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House Majority Leader Steve Scalise, who announced last month that he had started treatment for cancer, shared a positive update about his health on Wednesday.
The Louisiana Republican said during remarks on Wednesday that "the cancer has dropped dramatically" due to chemotherapy.
"Thank you for all your prayers—and thank God they are being answered," Scalise said in a tweet.
GOP Rep. Burgess Owens of Utah and House Speaker Kevin McCarthy (R-Calif.) hailed the news.
"Never underestimate the power of prayer! Great news for my friend @SteveScalise," Owens tweeted.
"God answers prayer. Great news!" tweeted McCarthy.
Last month, Scalise had announced his cancer diagnosis.
"After a few days of not feeling like myself this past week, I had some blood work done. The results uncovered some irregularities and after undergoing additional tests, I was diagnosed with Multiple Myeloma, a very treatable blood cancer," he said in a statement at the time.
"I have now begun treatment, which will continue for the next several months," he noted in the statement. "I am incredibly grateful we were able to detect this early and that this cancer is treatable. I am thankful for my excellent medical team, and with the help of God, support of my family, friends, colleagues, and constituents, I will tackle this with the same strength and energy as I have tackled past challenges."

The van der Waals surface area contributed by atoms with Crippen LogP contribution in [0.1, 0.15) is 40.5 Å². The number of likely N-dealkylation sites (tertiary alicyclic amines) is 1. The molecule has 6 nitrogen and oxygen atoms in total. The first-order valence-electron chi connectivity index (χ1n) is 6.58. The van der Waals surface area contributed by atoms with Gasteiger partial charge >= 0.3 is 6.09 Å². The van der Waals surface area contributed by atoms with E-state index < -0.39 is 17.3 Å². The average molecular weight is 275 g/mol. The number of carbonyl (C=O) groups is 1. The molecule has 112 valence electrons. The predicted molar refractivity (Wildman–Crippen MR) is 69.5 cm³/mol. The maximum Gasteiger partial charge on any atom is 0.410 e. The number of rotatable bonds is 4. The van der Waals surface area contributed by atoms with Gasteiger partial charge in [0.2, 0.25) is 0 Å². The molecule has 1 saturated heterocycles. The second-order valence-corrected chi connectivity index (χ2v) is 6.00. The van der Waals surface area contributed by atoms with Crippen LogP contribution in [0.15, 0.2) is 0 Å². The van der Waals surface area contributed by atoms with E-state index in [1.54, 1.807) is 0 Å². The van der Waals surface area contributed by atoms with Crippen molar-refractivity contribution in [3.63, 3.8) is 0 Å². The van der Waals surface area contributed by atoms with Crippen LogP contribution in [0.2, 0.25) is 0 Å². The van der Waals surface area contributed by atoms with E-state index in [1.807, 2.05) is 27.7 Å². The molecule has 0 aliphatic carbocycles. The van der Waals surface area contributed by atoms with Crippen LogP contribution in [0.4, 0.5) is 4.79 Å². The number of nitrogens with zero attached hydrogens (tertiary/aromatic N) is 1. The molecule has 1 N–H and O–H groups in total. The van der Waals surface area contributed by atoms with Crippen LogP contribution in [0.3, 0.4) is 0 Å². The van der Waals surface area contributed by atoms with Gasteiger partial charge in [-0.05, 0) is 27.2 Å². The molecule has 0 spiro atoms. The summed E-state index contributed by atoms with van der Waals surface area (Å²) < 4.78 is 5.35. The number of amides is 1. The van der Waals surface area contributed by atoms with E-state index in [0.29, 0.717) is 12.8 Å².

Scalise survived being shot in 2017 when an individual opened fire at a practice for a congressional baseball game.
He has served as a House lawmaker for a little over 15 years.
"Multiple myeloma is a cancer that forms in a type of white blood cell called a plasma cell. Healthy plasma cells help fight infections by making proteins called antibodies. Antibodies find and attack germs," according to the Mayo Clinic. "In multiple myeloma, cancerous plasma cells build up in bone marrow. The bone marrow is the soft matter inside bones where blood cells are made. In the bone marrow, the cancer cells crowd out healthy blood cells. Rather than make helpful antibodies, the cancer cells make proteins that don't work right."
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Alex Nitzberg is a staff writer for Blaze News.